Are certain people born with the disposition of being joyful or can people learn to have joy?
From the writings of the Rev. Billy Graham
The word joy has all but disappeared from our current vocabulary. One reason is because we have confused joy with happiness, and have come to believe it is found in pleasure, security, and prosperity. In doing this, however, we have believed a lie that comes from Satan.
The Apostle James did not say, “Count it all joy when you fall into an easy chair.” He wrote: “Count it all joy when you fall into various trials.” Why? Because it produces godly attributes that help us get through the difficulties of life. He continues: “Knowing that the testing of your faith produces patience. But let patience have its perfect work, that you may be perfect and complete, lacking nothing” (James 1:2-4).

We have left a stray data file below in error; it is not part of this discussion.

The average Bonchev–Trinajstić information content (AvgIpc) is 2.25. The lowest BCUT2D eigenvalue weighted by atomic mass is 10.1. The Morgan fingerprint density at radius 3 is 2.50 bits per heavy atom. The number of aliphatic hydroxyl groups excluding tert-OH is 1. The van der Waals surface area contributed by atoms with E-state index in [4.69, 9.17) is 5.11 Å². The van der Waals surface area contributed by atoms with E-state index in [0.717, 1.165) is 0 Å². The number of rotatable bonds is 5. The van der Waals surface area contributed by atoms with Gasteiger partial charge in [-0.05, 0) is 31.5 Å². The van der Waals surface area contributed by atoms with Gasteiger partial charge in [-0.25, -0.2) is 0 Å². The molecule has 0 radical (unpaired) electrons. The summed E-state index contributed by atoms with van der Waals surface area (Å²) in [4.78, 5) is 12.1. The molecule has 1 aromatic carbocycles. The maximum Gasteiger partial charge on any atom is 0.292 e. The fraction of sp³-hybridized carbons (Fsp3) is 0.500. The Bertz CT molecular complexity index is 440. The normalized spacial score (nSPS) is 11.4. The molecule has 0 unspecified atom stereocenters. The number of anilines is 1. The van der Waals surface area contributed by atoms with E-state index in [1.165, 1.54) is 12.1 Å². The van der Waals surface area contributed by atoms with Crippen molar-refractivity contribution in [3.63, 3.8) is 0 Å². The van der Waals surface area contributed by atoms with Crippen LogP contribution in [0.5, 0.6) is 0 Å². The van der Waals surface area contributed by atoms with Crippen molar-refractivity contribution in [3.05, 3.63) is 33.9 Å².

Joy is not the same as happiness—although they may overlap. Happiness depends on circumstances; joy depends on God. Happiness vanishes when life turns painful; joy keeps going and may even grow, even in the midst of sickness, pain, and various problems.
Joy comes from a living, vital relationship with God. It comes from knowing this world is only temporary, and someday we will be with God forever. It comes from the fact that although we do not yet see God, we believe in Him, obey Him, live for Him in glorious joy—because of Him (1 Peter 1:8).
Joy is found only in Jesus, “the author and finisher of our faith, who for the joy that was set before Him endured the cross, despising the shame, and has sat down at the right hand of the throne of God” (Hebrews 12:2).
(This column is based on the words and writings of the late Rev. Billy Graham.)